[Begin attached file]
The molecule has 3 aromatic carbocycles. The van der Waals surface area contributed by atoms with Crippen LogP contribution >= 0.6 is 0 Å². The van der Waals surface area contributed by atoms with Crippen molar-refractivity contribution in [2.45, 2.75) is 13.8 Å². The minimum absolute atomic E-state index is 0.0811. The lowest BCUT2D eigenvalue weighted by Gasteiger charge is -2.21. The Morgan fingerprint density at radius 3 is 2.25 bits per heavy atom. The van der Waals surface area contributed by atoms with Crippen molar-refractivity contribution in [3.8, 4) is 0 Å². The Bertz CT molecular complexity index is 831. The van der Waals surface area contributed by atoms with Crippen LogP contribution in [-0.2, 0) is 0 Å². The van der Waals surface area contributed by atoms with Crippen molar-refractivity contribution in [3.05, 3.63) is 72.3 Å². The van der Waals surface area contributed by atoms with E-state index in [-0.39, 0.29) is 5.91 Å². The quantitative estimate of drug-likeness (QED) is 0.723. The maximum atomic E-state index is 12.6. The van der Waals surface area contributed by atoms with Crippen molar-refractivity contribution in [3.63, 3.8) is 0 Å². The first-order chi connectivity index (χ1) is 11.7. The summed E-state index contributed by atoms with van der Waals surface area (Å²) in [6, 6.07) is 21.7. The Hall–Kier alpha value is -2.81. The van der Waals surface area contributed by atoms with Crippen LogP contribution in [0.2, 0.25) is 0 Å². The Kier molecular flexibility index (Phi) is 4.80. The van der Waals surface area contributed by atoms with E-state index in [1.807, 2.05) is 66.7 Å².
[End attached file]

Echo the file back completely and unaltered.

The molecule has 3 aromatic carbocycles. The van der Waals surface area contributed by atoms with Crippen LogP contribution >= 0.6 is 0 Å². The van der Waals surface area contributed by atoms with Crippen molar-refractivity contribution in [2.45, 2.75) is 13.8 Å². The minimum absolute atomic E-state index is 0.0811. The lowest BCUT2D eigenvalue weighted by Gasteiger charge is -2.21. The Morgan fingerprint density at radius 3 is 2.25 bits per heavy atom. The van der Waals surface area contributed by atoms with Crippen molar-refractivity contribution in [3.8, 4) is 0 Å². The Bertz CT molecular complexity index is 831. The van der Waals surface area contributed by atoms with Crippen LogP contribution in [-0.2, 0) is 0 Å². The van der Waals surface area contributed by atoms with Crippen molar-refractivity contribution in [3.05, 3.63) is 72.3 Å². The van der Waals surface area contributed by atoms with E-state index in [-0.39, 0.29) is 5.91 Å². The quantitative estimate of drug-likeness (QED) is 0.723. The maximum atomic E-state index is 12.6. The van der Waals surface area contributed by atoms with Crippen molar-refractivity contribution in [3.63, 3.8) is 0 Å². The first-order chi connectivity index (χ1) is 11.7. The summed E-state index contributed by atoms with van der Waals surface area (Å²) in [6, 6.07) is 21.7. The Hall–Kier alpha value is -2.81. The van der Waals surface area contributed by atoms with Crippen LogP contribution in [0.2, 0.25) is 0 Å². The Kier molecular flexibility index (Phi) is 4.80. The van der Waals surface area contributed by atoms with E-state index in [1.807, 2.05) is 66.7 Å².